Gerard Senehi Denies He Is the Second Coming
Question: Do some people believe in you too much?
Gerard Senehi: Yeah, well I always like to make the distinction between psychic and spiritual that they’re not the same thing because sometimes I get people who respond quite strongly and then they assume that it must be the expression of something higher or some expression of God or something like that and of course that’s crazy but I do it by making the distinction between the psychic realm and the spiritual realm--because that’s an important distinction because we often assume if we experience something that’s not normal to our experience that there’s deeper or higher to it and that’s not necessarily the case.
Question: Are science and spirituality incompatible?
Gerard Senehi: I think spirituality can be approached in a profoundly objective manner because it has to do with the reality of our experience and our experience it’s important to be objective about our experience and we can quantify our experience, we can look at it objectively and that’s…that’s really important and we can look at that and recognize that something is deep versus something is not deep. We can recognize very objectively motivations, pure motivation, impure motivations. So, I think we could be very objective.
I mean, science has given us an incredible tool and at the same time we have to have the capacity to expand our consciousness. We have to have the capacity to let go and connect with something that we can’t hold with our minds but yeah we could still be objective as to whether we are doing it or not. So, there is still an element of profound rationality and reason. I think sometimes spiritually people think we should discard reason and…I think there is different sides to it because reason’s really important and our capacity to also let go and transcend reason is also really important.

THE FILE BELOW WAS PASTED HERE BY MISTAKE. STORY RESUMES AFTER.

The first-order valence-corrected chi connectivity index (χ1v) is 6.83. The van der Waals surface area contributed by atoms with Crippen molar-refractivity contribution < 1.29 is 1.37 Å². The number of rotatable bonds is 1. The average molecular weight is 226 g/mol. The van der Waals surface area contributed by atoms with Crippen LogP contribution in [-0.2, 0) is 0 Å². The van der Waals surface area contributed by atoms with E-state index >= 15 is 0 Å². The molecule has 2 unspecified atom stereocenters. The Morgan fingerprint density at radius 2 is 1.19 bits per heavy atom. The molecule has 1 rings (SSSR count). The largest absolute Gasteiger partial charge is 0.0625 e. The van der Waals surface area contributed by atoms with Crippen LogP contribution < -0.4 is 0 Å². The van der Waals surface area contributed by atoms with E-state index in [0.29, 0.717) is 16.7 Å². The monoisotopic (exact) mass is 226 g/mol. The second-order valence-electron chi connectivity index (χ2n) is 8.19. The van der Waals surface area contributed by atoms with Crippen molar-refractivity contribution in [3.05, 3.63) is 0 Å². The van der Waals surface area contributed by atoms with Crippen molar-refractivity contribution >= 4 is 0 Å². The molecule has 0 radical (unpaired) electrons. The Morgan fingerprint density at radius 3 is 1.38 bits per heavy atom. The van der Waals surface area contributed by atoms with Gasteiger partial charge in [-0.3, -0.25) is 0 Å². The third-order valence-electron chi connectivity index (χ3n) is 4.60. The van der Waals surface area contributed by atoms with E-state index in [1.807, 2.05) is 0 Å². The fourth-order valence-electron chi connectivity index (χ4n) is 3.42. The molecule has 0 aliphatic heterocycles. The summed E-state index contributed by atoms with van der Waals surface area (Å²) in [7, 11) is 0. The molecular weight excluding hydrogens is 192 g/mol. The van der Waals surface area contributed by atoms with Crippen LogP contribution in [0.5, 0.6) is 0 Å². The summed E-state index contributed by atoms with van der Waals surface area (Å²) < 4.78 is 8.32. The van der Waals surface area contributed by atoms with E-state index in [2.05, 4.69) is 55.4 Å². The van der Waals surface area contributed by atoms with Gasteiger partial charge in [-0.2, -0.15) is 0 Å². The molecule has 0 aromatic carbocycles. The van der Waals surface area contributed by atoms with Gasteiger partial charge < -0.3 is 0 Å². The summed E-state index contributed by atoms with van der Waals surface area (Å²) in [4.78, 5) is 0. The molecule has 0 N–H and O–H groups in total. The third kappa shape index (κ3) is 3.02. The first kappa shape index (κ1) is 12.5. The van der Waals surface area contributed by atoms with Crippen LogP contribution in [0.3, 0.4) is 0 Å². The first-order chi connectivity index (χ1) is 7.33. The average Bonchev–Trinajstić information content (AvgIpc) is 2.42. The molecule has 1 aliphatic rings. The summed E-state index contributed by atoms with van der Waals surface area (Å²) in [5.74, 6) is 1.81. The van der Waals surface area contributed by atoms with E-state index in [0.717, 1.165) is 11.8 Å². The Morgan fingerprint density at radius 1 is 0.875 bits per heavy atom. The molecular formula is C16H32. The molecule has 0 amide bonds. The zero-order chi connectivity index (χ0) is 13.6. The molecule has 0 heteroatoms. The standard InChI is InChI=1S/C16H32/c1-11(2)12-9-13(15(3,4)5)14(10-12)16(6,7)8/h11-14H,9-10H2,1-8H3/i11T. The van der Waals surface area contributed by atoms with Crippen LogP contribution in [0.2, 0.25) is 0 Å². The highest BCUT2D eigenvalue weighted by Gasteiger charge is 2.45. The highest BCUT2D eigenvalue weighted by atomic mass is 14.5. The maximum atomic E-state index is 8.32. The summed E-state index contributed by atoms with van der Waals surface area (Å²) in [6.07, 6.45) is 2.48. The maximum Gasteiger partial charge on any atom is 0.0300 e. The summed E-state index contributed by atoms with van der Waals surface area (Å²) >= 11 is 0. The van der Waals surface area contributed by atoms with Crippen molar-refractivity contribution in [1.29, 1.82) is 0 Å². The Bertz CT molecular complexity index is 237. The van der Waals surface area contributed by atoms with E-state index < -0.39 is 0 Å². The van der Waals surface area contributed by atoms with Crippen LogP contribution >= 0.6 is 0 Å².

Question: How do you pursue truth?
Gerard Senehi: Well it’s really something that we’re all collectively engaged with and it’s great to just kind of say, “That’s what I’m interested in. That’s a part of me.” And of course, we all should be interested in truth we…It doesn’t get the kind of recognition and it’s almost like, “What, you’re interested in truth? “And actually it should be “Well, of course.” You know, and isn’t it great what we can just say that and say and pursue that and explore what it means and not be afraid also of…of it’s implications because often if you’re interested in truth; part of it is like, “Well, who’s truth are you talking about?” And it’s like, “Wait a minute we actually are here to discover more and to get closer to truth.”
We don’t want to just kind of flatten it all out and say, “There’s no truth. That’s not possible to discover truth.” So, this is great. It’s great to; because I think also it may create space for all of us because it’s something that we’re all discovering together. It’s not just something that one person is going to figure out but we actually have to really kind of claim that it’s even possible.
Recorded on: June 4, 2009
When people take the unexplained too seriously.
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Researchers hope the technology will further our understanding of the brain, but lawmakers may not be ready for the ethical challenges.